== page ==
Freelance Journalist Federation has spoken against the call for the establishment of Society of Nigerian Broadcasters to regulate media practice, most especially the broadcast segment.
In a press release on Thursday signed by its convener, Joseph Oye, made available to Vanguard, the group said, “The bill calling for self-regulation of the media in Nigeria is fraught with dangers, which should make such a piece of legislation not to be contemplated at all or even allowed to see the light of the day.”
According to the group, the bill is not just an effort to loosen the role of the National Broadcasting Commission as the independent body for regulating, monitoring and sanctioning erring violators of acceptable media ethical and professional codes but also to create a comfortable breeding ground for criminals to abuse freedom of speech.
The statement said: “As stakeholders in the media industry, we find it expedient to take a position on the clamour for the establishment of a Society of Nigerian Broadcasters (SNB) to regulate media practice particularly the broadcast sector. A bill to this effect is currently with the National Assembly.
“The promoters of the proposed bill draw inspiration from what is obtainable with the legal, medical and engineering practice. Laudable as their arguments are, they fail to appreciate the complexities associated with media practice. Why law practice is an exclusive preserve of lawyers and medicine for Doctors, same cannot be said of media practitioners.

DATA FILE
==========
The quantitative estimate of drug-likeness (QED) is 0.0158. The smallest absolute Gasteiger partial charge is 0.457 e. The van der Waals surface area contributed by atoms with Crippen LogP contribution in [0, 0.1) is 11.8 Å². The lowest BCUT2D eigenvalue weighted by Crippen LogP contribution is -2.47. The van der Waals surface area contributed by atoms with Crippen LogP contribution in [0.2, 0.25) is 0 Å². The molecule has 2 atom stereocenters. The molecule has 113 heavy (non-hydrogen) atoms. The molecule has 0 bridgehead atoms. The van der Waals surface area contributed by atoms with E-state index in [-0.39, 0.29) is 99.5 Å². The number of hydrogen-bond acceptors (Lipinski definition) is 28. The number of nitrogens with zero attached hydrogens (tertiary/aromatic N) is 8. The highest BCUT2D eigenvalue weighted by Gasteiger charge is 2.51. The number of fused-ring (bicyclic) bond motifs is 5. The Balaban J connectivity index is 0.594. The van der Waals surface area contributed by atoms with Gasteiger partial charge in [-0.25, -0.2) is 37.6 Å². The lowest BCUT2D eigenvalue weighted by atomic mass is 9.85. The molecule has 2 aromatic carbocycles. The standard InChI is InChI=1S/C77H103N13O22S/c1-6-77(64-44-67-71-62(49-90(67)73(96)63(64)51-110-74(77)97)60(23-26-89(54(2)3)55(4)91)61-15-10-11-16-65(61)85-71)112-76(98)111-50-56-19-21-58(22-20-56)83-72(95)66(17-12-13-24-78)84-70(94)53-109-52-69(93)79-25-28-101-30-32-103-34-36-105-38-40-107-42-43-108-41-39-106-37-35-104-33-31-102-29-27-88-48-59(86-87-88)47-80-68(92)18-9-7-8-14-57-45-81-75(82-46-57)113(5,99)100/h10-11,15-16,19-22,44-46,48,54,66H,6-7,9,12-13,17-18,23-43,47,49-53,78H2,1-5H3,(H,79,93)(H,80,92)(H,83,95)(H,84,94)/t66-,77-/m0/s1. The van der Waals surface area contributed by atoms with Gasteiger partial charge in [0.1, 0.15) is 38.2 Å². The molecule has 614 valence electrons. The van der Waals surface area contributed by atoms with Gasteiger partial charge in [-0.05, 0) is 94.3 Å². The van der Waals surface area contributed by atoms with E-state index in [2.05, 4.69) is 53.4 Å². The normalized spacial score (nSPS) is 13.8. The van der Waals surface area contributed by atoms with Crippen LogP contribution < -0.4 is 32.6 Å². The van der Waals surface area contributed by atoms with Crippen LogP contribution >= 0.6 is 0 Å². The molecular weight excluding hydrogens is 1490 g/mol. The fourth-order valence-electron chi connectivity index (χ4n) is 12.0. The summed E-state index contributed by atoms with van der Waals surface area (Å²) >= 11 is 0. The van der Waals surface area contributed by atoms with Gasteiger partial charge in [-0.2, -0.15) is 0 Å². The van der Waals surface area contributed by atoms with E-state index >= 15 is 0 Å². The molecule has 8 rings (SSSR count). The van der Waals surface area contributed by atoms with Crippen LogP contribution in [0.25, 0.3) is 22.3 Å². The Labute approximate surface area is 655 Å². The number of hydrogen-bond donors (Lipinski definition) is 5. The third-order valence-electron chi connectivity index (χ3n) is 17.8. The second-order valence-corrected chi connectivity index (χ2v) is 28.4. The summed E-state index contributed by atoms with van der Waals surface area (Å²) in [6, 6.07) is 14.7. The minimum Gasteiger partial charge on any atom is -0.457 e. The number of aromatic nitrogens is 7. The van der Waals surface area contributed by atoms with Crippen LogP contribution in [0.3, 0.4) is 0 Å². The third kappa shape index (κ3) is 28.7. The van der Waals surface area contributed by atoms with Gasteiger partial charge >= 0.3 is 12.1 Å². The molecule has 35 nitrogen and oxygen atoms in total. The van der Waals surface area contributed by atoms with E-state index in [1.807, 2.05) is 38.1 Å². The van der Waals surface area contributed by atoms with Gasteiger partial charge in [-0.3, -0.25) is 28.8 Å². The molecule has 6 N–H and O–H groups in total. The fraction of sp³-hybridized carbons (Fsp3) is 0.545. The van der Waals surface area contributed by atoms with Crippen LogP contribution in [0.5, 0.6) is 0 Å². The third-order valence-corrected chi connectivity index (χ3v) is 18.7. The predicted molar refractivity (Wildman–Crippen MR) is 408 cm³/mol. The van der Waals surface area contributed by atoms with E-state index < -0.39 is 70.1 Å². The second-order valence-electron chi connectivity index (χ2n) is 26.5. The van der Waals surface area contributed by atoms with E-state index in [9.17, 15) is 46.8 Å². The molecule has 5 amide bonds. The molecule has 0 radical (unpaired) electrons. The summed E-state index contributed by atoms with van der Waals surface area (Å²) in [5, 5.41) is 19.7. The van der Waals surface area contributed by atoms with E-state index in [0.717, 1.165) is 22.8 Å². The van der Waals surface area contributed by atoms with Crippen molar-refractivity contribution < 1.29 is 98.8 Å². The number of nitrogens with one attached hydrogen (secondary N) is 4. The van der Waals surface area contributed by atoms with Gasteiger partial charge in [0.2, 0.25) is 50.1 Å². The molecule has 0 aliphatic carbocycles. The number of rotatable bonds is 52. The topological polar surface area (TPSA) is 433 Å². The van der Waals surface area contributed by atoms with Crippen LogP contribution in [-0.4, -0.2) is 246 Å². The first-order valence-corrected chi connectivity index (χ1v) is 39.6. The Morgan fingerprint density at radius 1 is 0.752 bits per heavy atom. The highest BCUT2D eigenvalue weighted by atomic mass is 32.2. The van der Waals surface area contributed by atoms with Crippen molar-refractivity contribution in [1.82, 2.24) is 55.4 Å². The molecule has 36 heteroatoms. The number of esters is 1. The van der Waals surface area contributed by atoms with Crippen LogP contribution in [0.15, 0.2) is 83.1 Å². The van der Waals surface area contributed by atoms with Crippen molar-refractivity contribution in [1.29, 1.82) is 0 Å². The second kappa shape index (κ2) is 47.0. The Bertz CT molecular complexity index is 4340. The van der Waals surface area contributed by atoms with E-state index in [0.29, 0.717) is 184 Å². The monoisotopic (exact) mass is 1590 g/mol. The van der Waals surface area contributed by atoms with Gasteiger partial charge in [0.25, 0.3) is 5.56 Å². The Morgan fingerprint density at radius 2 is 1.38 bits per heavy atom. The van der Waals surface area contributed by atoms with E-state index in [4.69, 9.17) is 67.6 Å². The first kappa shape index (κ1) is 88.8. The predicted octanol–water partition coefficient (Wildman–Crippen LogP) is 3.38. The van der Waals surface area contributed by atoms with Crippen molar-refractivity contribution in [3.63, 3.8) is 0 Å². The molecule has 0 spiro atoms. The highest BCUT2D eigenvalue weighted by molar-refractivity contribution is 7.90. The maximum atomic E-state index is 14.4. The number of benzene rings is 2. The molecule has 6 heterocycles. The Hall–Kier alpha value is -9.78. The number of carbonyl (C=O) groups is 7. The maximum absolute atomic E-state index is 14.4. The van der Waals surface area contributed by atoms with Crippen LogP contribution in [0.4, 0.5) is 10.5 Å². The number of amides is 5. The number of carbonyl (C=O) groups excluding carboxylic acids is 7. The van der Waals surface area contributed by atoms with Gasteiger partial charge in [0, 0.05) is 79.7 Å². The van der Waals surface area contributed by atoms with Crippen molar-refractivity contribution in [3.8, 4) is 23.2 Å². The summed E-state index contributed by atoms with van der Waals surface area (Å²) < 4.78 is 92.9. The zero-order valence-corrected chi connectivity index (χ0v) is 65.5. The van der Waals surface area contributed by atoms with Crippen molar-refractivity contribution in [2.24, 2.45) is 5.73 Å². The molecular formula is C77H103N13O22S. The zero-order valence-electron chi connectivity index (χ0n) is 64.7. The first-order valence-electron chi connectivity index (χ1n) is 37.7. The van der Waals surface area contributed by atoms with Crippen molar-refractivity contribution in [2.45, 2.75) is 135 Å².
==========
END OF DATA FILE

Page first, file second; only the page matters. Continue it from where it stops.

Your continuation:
“In the history of journalism and broadcast in particular in Nigeria, practitioners come from journalism, mass communication, English, Linguistics, Sociology, Political Science, Estate Management, among other courses offered in the universities or polytechnics. Most of these courses have nothing to do with broadcast or media practice. Therefore, calling for self-regulation becomes untenable.”
It further stated that the bill would give power to every Tom, Dick and Harry having access to social media to call themselves a journalist.
It said: “With advances in social media, bloggers who could afford a piece of tablet or android phone and can post anything online and call themselves journalists, media men or broadcasters.
“Yet, the foundational values which produce a professional media man or broadcaster are lacking in them and, therefore, it will serve no useful purpose to allow such a group of people to self-regulate their own activities when, in a practical terms, the National Broadcasting Commission (NBC) empowered to regulate the activities of broadcasters, has been regulating the media so well.
“In our estimation, those advocating for self-regulation should at best call for strengthening of laws establishing NBC and the Nigerian Press Council if indeed they have noticed defects in the laws establishing these regulatory agencies. The bill calling for self-regulation of the media in Nigeria is fraught with dangers, which should make such a piece of legislation not to be contemplated at all or even allowed to see the light of the day.
“The bill is not just an attempt to undo the role of the National Broadcasting Commission as the independent government agency responsible for regulating, monitoring and sanctioning erring violators of acceptable media ethical and professional codes but also to create a fertile breeding ground for criminals to abuse freedom of speech.
“Although, this is not to undermine the core media values exhibited among some practitioners, most people who find themselves in the media or call themselves media practitioners, journalists, or broadcasters in Nigeria do not have the formal or rigorous training attained by doctors, engineers, lawyers and other professionals to allow them to self-regulate themselves or their activities. They lack the basic training and education on professional and ethical conduct as media people or broadcasters.
“Consequently, we confidently submit that the call for self-regulation is ill conceived as it portends a lot of danger for the broadcast profession, national security and unity of Nigeria.”